“A global jobs war is coming and there is no time to waste. Cities are crumbling for lack of good jobs. Nations are in revolt because their people can’t get good jobs. The cities and countries that act first—that focus everything they have on creating good jobs—are the ones that will win.” - Jim Clifton, Chairman of Gallup and author of The Coming Jobs War.
Today’s shortage of skilled workers began in the last century when the focus on the need for high tech workers for the new industrial revolution became a vision of everyone getting a four-year college education. Technology was “the answer” and while it has proven a true driver for that sector of the economy, today we still see the shortages that were predicted in the late 90s in the engineering and high tech space. Now we are even seeing calls from many of the super successful entrepreneurs that claim that a college education is unnecessary. They just want to see “your code.” The world has changed. Today, we are in a major jobs shortage in all of the skilled trades, not just in the STEM arena. What happened?
Programs like “No Child Left Behind,” charter schools, STEM programs and magnet schools emerged to meet the need that was being unfulfilled by the public school systems. Our kids were being essentially "dumbed down" to the lowest common denominator of education, while simultaneously being shouted at to go to college if they were to be successful in the “new economy.”
We had the demographic numbers that predicted what was about to happen, but we ignored them. In one of the largest school systems in the US, the figures were downright scary. Of 100 students who started the first grade, 50 left school by the 9th grade. Of those kids, only half made it to their graduation day from high school. Of those who graduated high school, only half made it to graduation in four years with most who attended college graduating in 5-8 years due to the pressures of life and the economy. That meant that only 12 out of the original 100 kids ever made it to and through college. We forgot about the other 88 kids.
We forgot about what is being called the “middle skills” jobs, those jobs skills that are needed to support the 88% of kids who didn’t make it to college. Those skills are needed to support the middle class.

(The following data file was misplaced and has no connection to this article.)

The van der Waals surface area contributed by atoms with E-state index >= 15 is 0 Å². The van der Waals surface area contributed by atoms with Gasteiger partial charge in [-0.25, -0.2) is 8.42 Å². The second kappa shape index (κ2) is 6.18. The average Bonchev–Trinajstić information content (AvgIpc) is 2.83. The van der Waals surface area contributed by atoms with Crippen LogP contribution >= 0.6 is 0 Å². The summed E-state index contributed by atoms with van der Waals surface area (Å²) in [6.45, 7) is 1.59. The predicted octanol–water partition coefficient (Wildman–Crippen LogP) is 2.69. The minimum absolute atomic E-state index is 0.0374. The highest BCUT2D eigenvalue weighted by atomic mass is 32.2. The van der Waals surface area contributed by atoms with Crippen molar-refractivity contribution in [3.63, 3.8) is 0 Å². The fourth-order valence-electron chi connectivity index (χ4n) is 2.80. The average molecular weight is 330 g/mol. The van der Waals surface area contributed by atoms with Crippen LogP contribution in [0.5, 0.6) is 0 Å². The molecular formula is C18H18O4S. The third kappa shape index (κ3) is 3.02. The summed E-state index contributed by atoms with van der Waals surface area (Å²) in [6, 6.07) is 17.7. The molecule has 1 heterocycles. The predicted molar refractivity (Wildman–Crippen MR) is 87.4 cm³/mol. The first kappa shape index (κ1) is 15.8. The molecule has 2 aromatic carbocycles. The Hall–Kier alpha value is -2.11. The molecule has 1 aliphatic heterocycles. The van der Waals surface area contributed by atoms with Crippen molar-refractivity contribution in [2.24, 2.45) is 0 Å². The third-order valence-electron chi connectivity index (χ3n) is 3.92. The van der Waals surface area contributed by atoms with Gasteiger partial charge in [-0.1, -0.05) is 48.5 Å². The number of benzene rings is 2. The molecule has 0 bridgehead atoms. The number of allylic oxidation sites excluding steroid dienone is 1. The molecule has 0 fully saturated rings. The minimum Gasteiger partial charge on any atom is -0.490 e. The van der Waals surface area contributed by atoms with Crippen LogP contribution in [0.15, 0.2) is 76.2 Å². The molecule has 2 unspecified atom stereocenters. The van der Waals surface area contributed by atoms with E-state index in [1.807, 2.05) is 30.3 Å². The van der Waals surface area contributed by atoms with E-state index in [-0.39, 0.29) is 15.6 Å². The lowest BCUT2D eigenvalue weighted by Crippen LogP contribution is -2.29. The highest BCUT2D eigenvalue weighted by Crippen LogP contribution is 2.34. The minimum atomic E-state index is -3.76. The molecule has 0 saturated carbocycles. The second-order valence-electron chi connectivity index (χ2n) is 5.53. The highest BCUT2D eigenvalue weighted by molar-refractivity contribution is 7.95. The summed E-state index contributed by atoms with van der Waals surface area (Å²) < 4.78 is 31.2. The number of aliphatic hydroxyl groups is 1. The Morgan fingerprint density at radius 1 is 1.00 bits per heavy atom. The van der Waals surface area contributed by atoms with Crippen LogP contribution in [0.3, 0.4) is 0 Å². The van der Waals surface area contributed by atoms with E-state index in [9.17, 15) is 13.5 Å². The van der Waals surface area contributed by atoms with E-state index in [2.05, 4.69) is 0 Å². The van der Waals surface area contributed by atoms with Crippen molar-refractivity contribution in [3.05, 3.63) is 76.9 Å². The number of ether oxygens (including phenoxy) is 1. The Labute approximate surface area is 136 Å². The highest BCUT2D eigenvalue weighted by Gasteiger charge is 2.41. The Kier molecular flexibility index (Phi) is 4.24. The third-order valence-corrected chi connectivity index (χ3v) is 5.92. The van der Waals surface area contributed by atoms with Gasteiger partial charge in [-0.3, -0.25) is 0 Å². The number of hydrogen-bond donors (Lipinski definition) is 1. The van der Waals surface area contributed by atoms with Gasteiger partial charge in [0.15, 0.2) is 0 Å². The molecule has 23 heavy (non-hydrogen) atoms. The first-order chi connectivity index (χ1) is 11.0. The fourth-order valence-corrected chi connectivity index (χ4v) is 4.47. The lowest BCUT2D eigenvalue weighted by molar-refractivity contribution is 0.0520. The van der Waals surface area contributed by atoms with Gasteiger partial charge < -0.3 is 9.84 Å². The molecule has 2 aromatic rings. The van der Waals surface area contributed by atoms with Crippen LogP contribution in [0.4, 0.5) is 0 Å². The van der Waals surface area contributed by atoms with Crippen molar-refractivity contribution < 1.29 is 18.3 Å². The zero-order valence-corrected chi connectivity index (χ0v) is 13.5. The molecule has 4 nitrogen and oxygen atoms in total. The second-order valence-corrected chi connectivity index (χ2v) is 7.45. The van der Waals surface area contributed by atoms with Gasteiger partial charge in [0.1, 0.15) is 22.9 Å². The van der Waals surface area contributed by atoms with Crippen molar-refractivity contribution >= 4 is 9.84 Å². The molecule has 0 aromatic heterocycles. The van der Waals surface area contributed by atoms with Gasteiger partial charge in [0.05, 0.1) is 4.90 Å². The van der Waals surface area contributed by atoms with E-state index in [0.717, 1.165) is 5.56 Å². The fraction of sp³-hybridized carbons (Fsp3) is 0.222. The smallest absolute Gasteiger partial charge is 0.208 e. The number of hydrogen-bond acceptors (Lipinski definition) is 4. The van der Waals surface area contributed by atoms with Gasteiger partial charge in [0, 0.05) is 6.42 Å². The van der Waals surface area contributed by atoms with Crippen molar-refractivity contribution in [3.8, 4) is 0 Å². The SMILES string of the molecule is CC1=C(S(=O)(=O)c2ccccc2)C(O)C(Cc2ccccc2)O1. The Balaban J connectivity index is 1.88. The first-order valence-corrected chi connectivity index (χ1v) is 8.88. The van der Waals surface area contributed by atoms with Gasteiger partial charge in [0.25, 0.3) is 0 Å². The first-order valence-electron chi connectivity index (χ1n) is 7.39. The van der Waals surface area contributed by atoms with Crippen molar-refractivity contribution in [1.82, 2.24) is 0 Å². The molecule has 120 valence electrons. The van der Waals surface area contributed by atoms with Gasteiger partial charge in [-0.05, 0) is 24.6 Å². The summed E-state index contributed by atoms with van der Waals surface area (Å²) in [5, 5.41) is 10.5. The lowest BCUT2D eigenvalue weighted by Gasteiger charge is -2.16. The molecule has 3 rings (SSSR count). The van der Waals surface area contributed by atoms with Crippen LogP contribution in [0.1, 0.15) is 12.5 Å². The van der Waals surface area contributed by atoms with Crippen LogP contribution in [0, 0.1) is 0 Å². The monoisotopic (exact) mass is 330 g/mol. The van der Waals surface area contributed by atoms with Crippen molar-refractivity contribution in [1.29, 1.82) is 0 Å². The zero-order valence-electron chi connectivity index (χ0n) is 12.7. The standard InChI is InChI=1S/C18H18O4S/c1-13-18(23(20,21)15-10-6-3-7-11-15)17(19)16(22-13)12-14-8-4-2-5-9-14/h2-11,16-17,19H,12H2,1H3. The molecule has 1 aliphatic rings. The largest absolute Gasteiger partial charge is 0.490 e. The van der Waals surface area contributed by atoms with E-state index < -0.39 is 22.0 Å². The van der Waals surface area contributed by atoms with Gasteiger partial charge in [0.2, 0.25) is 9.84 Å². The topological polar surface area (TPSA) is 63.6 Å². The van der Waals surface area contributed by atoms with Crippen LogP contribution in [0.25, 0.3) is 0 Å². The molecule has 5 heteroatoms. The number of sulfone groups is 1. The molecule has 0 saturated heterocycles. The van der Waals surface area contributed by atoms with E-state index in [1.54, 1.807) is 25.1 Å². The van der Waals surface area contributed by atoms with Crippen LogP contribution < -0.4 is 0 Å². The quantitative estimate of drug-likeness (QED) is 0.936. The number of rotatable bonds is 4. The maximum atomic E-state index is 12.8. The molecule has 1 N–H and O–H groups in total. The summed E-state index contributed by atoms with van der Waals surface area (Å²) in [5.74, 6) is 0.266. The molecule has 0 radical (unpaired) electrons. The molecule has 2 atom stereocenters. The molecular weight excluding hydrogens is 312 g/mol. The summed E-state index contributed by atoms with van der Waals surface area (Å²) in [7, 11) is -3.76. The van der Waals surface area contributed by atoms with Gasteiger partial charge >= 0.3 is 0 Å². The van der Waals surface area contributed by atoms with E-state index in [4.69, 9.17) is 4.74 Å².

Sure, there were vocational schools and “junior colleges” that provided classes for the 88% who weren’t able to go to “real college,” much less to have the opportunity to graduate from high school. However, in recent years, they too have struggled to provide courses and to attract the students needed to fill the skilled worker jobs.
Where was “business” during all this time you might ask? They were out there with “adopt a school” programs and with internships; but even they got focused on the new tech folks, the Gen X and Gen Y workers they would need for their future workforce.
One wise sage once told me that it takes a crisis to move folks to action and if you don’t have one today, just wait a year or two and one will emerge. As the old saying goes, “The future that you ordered has arrived.” The economic crash and the demographic of the “pig in the snake” both have arrived.
We knew that it would happen. We just ignored the signs. It was predicted. To make things even worse, the influx of illegal immigrants and the screwed up politics surrounding that issue have exacerbated the problem. Now what? Well, one major city, Houston, and one business organization, the Greater Houston Partnership, have begun to address the “middle skills” issue. We know that the creation of jobs, the availability of skilled workers and a quality of life will determine the future of the cities of this country. The GHP announced “UpSkill Houston”, a program that is “a comprehensive, industry-led approach to bridge the gap and fill jobs in the middle-skills occupations.” The program was the output of the Regional Workforce Development Task Force, a team of 79 members from large employers, workforce, and employment, education and social services. The GHP task force utilized TIP Strategies, an Austin based strategic planning and economic development firm, to develop their 7 step action plan for 2020 and beyond.
Houston has awakened to the crisis and has set about doing something for the future. Other cities had better wake up and start creating middle-skills jobs for the future, especially if they expect to compete and not fail like Detroit.
To paraphrase Clifton, we need to start looking at every young person in kindergarten as a “start up” and begin treating them like they are our future, because they are.
To learn more, read the UpSkill Houston report: Addressing Houston's Middle Skills Jobs Challenges.